Salt Springers asked to not rally
Salt Spring RCMP members are asking residents to reconsider gathering and to explore other options to demonstrate their beliefs instead of attending protest events that were planned for the island later this week.
Detachment commander Sgt. Clive Seabrook issued a statement Monday in regard to the Rally for Freedom, which was planned to take place at Centennial Park Saturday at noon in conjunction with similar events happening around the world.
“We are aware there is a rally planned for this upcoming weekend and while we absolutely support a person’s democratic right to demonstrate, now is not the time to be gathering; we need to remain vigilant,” Seabrook said in his statement.
Seabrook said Salt Spring RCMP will continue to work with partners at the provincial health authority and the BC Prosecution Service to address all ongoing violations of public health orders. Organizers of planned events can face fines of $2,300 and attendees may also be fined $230, he said.
The sergeant noted even though provincial health officer Dr. Bonnie Henry relaxed some of the restrictions around gathering outside with friends last week, there continues to be high numbers of new COVID-19 cases reported daily in B.C.
“The important thing to understand is that these gatherings are still limited to people within your own cohort and gatherings for events such as a rally or protest remain prohibited,” Seabrook said.
“I want to caution people who violate the provincial health order, and reassure the general public, that Salt Spring Island is an incredible place to live, with strong community spirit, which is why I am personally asking residents, instead of attending events like these that create division in our community, to please continue to work together to keep Salt Spring Island safe and healthy during this global pandemic.”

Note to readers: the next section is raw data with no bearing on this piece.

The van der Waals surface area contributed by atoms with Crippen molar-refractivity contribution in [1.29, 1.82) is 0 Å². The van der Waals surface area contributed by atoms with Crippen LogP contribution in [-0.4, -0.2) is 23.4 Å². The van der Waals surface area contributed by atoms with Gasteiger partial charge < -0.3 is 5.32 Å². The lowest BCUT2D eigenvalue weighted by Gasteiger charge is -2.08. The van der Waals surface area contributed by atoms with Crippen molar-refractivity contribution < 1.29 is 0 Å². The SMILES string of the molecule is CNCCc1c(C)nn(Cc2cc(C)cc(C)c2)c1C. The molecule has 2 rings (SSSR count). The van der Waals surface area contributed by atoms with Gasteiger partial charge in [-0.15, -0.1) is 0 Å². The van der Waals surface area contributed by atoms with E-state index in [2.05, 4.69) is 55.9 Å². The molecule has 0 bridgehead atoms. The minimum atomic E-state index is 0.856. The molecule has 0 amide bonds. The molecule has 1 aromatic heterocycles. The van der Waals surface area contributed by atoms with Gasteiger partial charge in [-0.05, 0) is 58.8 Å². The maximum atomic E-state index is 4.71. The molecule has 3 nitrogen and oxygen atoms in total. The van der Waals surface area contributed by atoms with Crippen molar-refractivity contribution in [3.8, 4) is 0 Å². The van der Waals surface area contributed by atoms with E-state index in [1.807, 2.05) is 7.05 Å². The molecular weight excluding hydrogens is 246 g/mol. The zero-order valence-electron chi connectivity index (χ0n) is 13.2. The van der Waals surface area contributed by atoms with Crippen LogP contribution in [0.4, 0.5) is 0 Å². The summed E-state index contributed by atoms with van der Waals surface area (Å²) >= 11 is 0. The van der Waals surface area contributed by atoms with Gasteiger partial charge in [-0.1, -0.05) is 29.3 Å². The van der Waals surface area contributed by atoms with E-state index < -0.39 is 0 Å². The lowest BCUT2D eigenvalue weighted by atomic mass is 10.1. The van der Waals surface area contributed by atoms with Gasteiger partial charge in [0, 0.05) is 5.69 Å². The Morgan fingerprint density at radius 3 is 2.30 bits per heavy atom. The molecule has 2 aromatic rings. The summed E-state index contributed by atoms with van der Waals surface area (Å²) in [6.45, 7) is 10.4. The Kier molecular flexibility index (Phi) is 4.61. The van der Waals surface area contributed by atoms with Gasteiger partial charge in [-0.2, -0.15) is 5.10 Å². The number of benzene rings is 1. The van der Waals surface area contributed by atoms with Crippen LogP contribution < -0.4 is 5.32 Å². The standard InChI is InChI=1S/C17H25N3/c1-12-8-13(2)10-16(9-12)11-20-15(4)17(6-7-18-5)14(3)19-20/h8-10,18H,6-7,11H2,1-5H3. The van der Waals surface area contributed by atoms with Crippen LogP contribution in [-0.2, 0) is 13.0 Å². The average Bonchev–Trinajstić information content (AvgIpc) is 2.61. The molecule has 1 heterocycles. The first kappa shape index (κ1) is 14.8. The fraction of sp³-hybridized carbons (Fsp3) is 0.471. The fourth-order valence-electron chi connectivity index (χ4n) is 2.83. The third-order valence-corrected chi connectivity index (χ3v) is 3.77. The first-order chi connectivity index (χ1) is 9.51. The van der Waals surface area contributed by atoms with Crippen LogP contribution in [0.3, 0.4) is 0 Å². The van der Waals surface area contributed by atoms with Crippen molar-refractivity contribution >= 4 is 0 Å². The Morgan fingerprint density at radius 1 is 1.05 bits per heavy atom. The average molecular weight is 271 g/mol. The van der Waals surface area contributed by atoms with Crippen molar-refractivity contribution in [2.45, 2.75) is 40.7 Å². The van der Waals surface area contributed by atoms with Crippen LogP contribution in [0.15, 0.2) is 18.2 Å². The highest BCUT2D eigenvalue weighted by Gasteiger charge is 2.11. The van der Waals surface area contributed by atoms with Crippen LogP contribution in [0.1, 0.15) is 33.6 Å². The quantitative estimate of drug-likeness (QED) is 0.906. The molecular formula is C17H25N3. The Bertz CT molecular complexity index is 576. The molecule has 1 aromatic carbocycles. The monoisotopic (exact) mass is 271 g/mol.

BC Ferries communications director Deborah Marshall said Monday the company is aware that protests are planned to take place on Saturday and that Salt Spring is slated as a location.
“We certainly recognize people’s right to protest or hold a gathering, as long as it doesn’t impede our operations,” Marshall said.
The company will enforce its rule about wearing masks on board ships, however, and may take extra steps if people are causing problems.
“We may have to call the authorities,” Marshall said.
BC Ferries banned a group of anti-mask protesters from using its services after they caused a disturbance on a sailing from Nanaimo to Horseshoe Bay last October.
The organizer of a second protest that was scheduled to run this Friday has decided not to proceed after speaking with RCMP about the regulations. Jean Wilkinson was coordinating a Forest March BC event in which participants would be wearing masks and be spaced two metres apart, but she reversed course with new understanding of enforcement measures.
Wilkinson urges people who are concerned about provincial forestry policy and wish to “Take a Stand for Trees” to protect ecosystem health and biodiversity to participate in other ways. They can start by writing letters to elected officials and ministers, Wilkinson said.
“Emailing and writing letters to government is the key thing in the long run. And the social media campaign could be a fun way to participate,” she said.
People are also invited to support the cause through the Tree Pose Challenge by taking a photo of themselves with their favourite tree or shrub and sharing it on Facebook (@forestmarchbc), Twitter (@bcforestmarch) and Instagram (@bcforestmarch).
For more information on the provincial health orders, visit the BC Government website